It seems our math educators no longer believe in the beauty and power of the principles of mathematics. They are continually in search of a fix that will make it easy, relevant, fun and even politically relevant. In the early 1990s, the National Council of Teachers of Mathematics issued standards that disparaged basic skills like addition, subtraction, multiplication and division, since all of these could be easily performed on a calculator.
Now mathematics is being nudged into a specifically political direction by educators who call themselves "critical theorists." They advocate using mathematics as a tool to advance social justice.
Partisans of social-justice mathematics advocate an explicitly political agenda in the classroom. A new textbook, "Rethinking Mathematics: Teaching Social Justice by the Numbers," shows how problem solving, ethnomathematics and political action can be merged. Among its topics are: "Sweatshop Accounting," with units on poverty, globalization and the unequal distribution of wealth.The need to politicize everything is part of a mindset with totalitarian tendencies!
Teaching history is quite important. This article reminds us why...
What will slip further down a memory hole will be the major reason why it is important for students to study our history: America is an exceptional country in that we were born out of a shared set of ideas--human liberty and opportunity, accompanied by a common set of values. It is often said that while being a Frenchman or German is bound up in ethnicity and ties to the soil, it is possible to become an American by adopting this nation's creed and beliefs.
We are risking something very basic by failing to communicate the basic ideals of America and instead, as historian David McCullough told me, "raising a generation of students who are historically illiterate." But many of those students will eventually become curious, and without a solid grounding in the past, they could easily fall prey to revisionist history, whether it be of the Confederate or Oliver Stone variety.Yale professor David Gelernter says that "ignorance of history is destroying our judgment." He points to Sen. Dick Durbin's ignorant comment comparing the actions of U.S. personnel at Guantanamo Bay to those of Nazis and Soviets.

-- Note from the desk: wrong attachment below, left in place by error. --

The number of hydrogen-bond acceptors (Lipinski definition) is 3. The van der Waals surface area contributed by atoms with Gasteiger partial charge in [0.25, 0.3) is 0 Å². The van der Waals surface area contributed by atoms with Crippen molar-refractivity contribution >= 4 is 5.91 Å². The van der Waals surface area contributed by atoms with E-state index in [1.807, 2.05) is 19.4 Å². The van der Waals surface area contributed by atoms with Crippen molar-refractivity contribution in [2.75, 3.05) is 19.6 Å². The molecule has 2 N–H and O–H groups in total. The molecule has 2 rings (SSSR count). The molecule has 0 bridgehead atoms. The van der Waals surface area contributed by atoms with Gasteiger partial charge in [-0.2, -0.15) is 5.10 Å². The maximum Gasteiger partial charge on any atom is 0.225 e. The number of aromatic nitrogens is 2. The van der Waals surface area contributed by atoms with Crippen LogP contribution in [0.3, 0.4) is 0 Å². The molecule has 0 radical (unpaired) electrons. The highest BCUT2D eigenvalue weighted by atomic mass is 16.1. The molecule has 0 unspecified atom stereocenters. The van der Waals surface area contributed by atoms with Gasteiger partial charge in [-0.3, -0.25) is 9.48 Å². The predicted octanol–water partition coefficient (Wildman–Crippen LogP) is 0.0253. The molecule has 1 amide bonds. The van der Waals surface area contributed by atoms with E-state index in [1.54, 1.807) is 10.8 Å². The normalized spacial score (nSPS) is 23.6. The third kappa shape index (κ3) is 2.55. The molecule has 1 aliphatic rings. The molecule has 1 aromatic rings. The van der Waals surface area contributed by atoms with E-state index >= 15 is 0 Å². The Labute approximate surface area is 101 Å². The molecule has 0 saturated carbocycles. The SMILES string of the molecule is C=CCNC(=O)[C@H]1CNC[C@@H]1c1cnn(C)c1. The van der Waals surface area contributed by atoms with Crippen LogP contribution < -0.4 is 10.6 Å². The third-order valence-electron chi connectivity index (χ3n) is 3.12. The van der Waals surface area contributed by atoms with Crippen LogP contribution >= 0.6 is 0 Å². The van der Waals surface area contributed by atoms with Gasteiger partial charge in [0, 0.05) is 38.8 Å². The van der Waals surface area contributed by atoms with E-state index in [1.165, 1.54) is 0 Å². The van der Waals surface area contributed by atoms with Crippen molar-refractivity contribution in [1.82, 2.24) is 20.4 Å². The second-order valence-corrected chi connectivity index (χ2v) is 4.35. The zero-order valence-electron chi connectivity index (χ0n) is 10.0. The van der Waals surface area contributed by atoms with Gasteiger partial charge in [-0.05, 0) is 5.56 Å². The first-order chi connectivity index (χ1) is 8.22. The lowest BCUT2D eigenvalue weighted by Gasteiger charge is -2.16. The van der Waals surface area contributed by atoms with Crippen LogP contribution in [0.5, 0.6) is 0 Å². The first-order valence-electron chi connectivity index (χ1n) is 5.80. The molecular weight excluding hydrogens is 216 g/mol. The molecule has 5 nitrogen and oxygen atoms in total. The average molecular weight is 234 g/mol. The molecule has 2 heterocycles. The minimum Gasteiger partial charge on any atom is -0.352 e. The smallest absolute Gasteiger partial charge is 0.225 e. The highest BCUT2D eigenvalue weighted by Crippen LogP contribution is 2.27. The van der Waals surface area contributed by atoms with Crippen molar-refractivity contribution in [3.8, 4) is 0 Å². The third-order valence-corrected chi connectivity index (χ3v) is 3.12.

When Ronald Reagan delivered his 1989 farewell address to the nation, he noted there was "a great tradition of warnings in presidential farewells," and he would make no exception. He told his audience that the "one that's been on my mind for some time" was that the country was failing to adequately teach our children the American story and what it represents in the history of the world. "We've got to teach history based not on what's in fashion, but what's important," he said. "If we forget what we did, we won't know who we are. I am warning of an eradication of the American memory that could result, ultimately, in an erosion of the American spirit."